Published: Thu, May 11, 2017
Markets | By Noel Gibbs

Family of shooting victims: Arrest bittersweet

This photo and sketch combo shows an undated photo provided by the Maricopa County Sheriff's Office of Aaron Saucedo, left, and a July 2016 composite sketch provided by the Phoeni.

Authorities say a suspect has been arrested in series of shooting attacks in Phoenix a year ago that left at least seven people dead and two others wounded over a four-month period.

(Maricopa County Sheriff's Office via AP).

A year and a half before Aaron Saucedo was charged with being the Phoenix serial shooter, law enforcement had in their hands a valuable piece of evidence against him: the gun he allegedly used to kill the first of nine victims.

PHOENIX (AP) - The man dubbed by police as the Serial Street Shooter has left behind few signs of what his life was like before he was arrested in Phoenix's first serial killings in a decade.

"I'm innocent", Aaron Saucedo, 23, blurted out as a Maricopa County prosecutor was detailing the case against him during the hearing on Monday evening.

Police on Monday said 23-year-old Aaron Juan Saucedo is responsible for Pena's killing on June 3, 2016, and that of eight others in a total of 12 shootings.

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Aaron Saucedo appeared before a judge and acknowledged that he understood the objective of the court appearance to inform him of the allegations.

Saucedo has held various jobs over the years, including working as a laborer for a home remodeling company and as a city bus driver. Saucedo said in court he was innocent. But police on Monday said they had tied Saucedo to nine killings in all - eight random victims and one man that he knew.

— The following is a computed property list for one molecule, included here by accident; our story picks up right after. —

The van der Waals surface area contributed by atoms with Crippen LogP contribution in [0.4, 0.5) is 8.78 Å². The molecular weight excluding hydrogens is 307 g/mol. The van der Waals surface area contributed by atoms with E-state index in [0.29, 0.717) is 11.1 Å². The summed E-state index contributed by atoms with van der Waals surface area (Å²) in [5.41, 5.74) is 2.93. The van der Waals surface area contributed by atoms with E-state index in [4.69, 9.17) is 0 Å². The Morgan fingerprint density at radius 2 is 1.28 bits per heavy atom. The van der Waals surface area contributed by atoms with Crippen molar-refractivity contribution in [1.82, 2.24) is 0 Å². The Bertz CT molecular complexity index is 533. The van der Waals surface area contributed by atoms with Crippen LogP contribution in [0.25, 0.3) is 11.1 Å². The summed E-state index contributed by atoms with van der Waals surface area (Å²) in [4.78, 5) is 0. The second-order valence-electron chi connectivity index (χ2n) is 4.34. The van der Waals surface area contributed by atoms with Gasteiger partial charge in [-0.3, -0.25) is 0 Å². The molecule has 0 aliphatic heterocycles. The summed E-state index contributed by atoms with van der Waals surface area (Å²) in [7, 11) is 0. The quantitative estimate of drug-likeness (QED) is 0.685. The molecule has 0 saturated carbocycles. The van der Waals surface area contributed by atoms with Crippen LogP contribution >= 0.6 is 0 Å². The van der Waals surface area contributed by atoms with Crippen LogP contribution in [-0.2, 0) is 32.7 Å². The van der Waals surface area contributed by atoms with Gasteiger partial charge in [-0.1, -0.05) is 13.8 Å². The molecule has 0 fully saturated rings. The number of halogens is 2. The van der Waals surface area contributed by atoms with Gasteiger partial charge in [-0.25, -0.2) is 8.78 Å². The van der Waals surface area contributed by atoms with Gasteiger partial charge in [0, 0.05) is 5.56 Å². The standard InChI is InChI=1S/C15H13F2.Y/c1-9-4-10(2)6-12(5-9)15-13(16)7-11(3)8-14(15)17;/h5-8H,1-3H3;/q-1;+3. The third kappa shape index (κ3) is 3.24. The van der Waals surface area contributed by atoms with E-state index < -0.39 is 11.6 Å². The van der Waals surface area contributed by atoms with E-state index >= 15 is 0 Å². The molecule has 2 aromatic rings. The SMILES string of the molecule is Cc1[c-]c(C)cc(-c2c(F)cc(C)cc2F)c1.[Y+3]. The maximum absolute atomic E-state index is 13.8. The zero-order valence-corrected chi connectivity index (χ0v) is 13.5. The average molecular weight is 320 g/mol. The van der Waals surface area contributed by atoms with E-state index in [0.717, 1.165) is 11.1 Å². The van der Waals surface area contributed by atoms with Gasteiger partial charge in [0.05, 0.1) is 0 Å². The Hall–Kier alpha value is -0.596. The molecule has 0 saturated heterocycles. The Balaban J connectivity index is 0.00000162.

The remaining four guns were never analyzed and they went back to the pawn shops within days, officials said.

She said investigators worked round the clock to connect Saucedo, who was employed part-time as a bus driver, to the series of homicides.

Phoenix police refused to comment on whether the evidence could have led them to Saucedo.

Saucedo went to a public high school in Phoenix and also attended one specializing in troubled youth. "Today we are closer to providing them the justice they deserve", Williams said.

The hunt for the killer yielded more than 30,000 tips, and authorities said it was tipsters who provided the break in the case.

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The investigation into the serial killings had focused on what authorities said were seven fatal shootings.

After trying to find the suspect for more than a year, police announced on Monday they had linked Saucedo to a total of 12 seemingly random shootings on the city's west side. Police said Saucedo in fact did have a BMW but stopped driving it and changed his appearance after the final shooting.

The mother of a young man who was the second person killed wished police could have connected her son's death to the case earlier, potentially taking Saucedo off the streets before more killings were committed.

"He enjoys the cat and mouse chase with the police", added Mike Rustigan, a professor emeritus of criminal justice at San Jose State University who has studied serial killings.

The break in the case came when Saucedo was arrested last month in connection with the August 2015 fatal shooting of 61-year-old Raul Romero, who had a relationship with Saucedo's mother. Authorities say Saucedo did not know the other victims.

Police gave no details on a motive.

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